3 Steps to Understanding Mutual Funds & ETFs: Questions and Considerations for an Educated Investment Decision


If you’re looking to purchase a mutual fund or an Exchange Traded Fund (ETF), you should take the following steps to ensure you’re making the most tax-efficient decision:

Step One: Analyze the fund’s gross investment performance across the past five years.

Ask: What is the historical average of the fund’s investment performance across years one, three, and five?

 

Step Two: Compare the investments of the mutual fund and ETF.

Ask: Are the investments equivalent?  What kind of stocks is each fund investing in (i.e., technology, financial, etc)?

 

Step Three: Assess your existing investments and additional accounts subject to annual tax payments.

Ask: Are you investing in a qualified account such as an IRA or a Roth? Are you investing in any additional taxable account that pay taxes annually?

 If you are investing inside of a qualified entity, the most important factor to consider is the fund’s net return over a one, three, and five-year historical average.  In addition, if you are investing after-tax dollars, it’s pertinent that you examine the fund’s total returns across prior years, and through a tax-sensitive lens, to avoid encountering unexpected taxes down the road.

 

Mutual Funds and Capital Gains (4)

How do mutual funds and ETFs affect taxes?

However, such an assessment can be tricky because of the multiple variables that must be accounted for.  For a mutual fund, when they have gains, an actively managed account may have sales that create a taxable event like selling a stock that has appreciated.  Those gains flow out to the individual mutual fund shareholder and are taxable in the year of sale.  On the other hand, ETFs do not actively sell positions that they believe have run their course.

For example, consider that stock has increased from $10 to $50, and appreciation is not expected to occur in the near future. Under such conditions, a mutual fund’s active manager may decide to sell all, or part of the position, which results in an immediate tax liability. Despite the taxes incurred by selling the stock, there is an upside. Mutual funds are subject to the active involvement and decision making of the designated manager, thus enabling the fund manager to take some of the profits now to avoid risking all of the appreciation.

Yes, a manager has more authority regarding trade activity for mutual funds than they would an ETF. However, a mutual fund manager will have less control over the potential tax liabilities associated with the fund. Therefore, the success of a mutual fund is generally dependent on the market knowledge and strategic decision-making abilities of its manager. In contrast, an ETF will ride out the market behavior and historically maintains a low turnover rate, thus requiring less involvement on behalf of the investor and/or manager.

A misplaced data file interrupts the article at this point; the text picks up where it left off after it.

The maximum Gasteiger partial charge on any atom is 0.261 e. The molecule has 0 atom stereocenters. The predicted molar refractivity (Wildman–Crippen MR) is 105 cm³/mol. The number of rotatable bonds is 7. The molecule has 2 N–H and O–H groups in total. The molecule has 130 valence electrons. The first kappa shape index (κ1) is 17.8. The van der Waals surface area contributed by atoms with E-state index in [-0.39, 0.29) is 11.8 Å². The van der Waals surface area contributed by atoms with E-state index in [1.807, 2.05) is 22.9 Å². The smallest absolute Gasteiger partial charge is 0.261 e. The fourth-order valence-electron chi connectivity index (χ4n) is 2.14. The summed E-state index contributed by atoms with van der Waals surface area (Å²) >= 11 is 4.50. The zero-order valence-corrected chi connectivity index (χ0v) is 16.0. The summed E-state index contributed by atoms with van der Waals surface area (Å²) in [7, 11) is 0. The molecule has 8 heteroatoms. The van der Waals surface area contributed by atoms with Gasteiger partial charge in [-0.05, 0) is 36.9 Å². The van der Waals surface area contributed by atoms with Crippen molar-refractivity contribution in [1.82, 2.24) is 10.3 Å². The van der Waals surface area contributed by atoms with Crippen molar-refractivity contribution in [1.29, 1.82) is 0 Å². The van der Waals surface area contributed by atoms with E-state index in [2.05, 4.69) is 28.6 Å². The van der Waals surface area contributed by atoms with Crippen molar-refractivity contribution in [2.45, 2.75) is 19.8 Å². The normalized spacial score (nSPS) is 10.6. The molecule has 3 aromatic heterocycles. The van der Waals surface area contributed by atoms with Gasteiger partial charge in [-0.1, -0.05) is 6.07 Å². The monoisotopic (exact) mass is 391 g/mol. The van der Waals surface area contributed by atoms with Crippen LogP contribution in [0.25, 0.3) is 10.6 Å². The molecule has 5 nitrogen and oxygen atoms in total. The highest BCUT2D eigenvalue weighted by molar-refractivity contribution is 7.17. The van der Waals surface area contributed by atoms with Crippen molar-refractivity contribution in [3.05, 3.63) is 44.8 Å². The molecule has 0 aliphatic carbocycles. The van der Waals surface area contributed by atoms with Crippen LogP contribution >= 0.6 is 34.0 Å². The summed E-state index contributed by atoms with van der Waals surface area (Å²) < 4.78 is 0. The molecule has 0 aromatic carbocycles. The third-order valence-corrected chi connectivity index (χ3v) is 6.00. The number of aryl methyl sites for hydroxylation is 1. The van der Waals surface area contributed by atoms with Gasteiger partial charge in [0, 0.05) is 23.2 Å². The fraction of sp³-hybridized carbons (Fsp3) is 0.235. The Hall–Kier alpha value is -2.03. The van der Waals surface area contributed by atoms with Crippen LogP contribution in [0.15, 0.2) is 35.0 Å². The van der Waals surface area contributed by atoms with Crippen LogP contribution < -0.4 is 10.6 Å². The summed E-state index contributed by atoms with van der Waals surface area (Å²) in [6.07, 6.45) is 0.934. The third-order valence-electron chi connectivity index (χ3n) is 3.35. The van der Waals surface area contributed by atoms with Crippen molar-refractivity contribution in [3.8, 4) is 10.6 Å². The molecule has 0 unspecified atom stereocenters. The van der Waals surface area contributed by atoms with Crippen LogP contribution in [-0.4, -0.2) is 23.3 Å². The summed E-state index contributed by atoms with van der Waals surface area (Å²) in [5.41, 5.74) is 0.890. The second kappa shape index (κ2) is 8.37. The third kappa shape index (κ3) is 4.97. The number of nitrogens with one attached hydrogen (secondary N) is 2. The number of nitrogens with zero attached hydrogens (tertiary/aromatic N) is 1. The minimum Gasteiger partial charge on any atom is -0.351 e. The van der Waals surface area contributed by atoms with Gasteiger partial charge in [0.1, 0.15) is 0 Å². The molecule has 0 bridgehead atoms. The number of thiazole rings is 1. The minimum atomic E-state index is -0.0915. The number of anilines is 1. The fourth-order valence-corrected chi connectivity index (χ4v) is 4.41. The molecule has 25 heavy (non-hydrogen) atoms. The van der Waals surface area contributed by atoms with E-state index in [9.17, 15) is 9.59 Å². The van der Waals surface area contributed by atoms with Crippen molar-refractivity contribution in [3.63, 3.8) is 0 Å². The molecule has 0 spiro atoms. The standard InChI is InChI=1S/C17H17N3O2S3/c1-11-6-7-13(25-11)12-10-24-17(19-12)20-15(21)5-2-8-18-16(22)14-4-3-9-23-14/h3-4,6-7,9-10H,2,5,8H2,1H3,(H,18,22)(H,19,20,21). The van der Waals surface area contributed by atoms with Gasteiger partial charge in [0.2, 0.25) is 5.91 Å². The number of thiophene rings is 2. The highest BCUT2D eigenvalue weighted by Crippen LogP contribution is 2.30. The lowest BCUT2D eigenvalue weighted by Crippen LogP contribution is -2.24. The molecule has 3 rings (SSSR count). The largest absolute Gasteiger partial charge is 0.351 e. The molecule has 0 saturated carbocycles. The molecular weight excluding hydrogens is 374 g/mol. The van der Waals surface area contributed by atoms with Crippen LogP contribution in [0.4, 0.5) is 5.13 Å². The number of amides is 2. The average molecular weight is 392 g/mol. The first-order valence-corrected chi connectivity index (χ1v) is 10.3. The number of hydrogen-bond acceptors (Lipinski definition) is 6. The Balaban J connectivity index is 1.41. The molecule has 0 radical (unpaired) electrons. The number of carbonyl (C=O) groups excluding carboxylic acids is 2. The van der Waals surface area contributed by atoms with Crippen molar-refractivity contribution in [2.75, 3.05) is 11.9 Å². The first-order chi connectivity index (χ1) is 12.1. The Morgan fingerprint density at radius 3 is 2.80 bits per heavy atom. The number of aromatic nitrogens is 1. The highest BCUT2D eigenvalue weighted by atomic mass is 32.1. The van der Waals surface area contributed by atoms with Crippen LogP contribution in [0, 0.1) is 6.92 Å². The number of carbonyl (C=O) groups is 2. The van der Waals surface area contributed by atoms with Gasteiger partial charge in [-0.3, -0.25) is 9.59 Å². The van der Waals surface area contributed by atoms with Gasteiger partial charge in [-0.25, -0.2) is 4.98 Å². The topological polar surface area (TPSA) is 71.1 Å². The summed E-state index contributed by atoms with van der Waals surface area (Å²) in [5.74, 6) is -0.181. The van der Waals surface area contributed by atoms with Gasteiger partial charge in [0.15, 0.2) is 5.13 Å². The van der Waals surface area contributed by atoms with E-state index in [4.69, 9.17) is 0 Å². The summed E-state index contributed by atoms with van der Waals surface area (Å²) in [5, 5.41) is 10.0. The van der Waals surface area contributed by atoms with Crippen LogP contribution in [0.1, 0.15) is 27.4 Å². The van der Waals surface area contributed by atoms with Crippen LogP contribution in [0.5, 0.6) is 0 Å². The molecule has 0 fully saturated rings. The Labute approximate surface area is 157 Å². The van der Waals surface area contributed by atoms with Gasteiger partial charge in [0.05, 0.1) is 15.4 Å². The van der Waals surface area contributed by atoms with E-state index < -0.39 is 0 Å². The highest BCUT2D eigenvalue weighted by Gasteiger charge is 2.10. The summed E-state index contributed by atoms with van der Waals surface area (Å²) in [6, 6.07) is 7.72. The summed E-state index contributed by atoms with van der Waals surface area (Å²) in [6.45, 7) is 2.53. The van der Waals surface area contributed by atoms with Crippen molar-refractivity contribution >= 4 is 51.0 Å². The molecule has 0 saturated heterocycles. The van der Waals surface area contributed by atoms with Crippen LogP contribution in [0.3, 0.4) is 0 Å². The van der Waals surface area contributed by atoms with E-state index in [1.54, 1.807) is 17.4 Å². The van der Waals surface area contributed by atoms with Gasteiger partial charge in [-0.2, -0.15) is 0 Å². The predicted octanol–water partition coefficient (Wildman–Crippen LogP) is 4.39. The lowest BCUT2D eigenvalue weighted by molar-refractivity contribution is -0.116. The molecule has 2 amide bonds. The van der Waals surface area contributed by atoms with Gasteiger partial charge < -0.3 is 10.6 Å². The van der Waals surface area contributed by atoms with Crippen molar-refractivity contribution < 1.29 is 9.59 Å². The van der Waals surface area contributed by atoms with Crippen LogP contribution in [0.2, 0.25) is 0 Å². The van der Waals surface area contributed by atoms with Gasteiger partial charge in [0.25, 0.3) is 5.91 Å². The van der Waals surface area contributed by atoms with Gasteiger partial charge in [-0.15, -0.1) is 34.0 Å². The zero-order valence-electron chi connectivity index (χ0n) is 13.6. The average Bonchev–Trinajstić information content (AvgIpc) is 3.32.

Which are better investment options: Mutual funds or ETFs?

Mutual funds and ETFs, like most things in life, are not black and white. Investors must both research the available investment options and apply this information to the context of the past, present, and future of the individual’s financial journey.

Essentially, you should 1) compare the returns of the mutual fund to those of the ETF, and 2) reduce the mutual fund return on an annual basis by taxable distributions that you have received multiplied by your personal taxable bracket. 

If you have any questions about how mutual funds and ETFs should be incorporated into your investment strategy, schedule a conversation with us or learn more about our investment philosophy. 

 

Willis Johnson & Associates

Willis Johnson & Associates

Houston wealth management firm that specializes in helping corporate professionals achieve their financial goals.

Connect with me on LinkedIn

 

Willis Johnson & Associates is a registered investment advisor. Information presented is for educational purposes only. It should not be considered specific investment advice, does not take into consideration your specific situation, and does not intend to make an offer or solicitation for the sale or purchase of any securities or investment strategies. Investments involve risk and are not guaranteed. Be sure to consult with a qualified financial advisor and/or tax professional before implementing any strategy discussed herein. Corporate benefits may change at any point in time. Be sure to consult with human resources and review Summary Plan Description(s) before implementing any strategy discussed herein. Willis Johnson & Associates is not a CPA firm.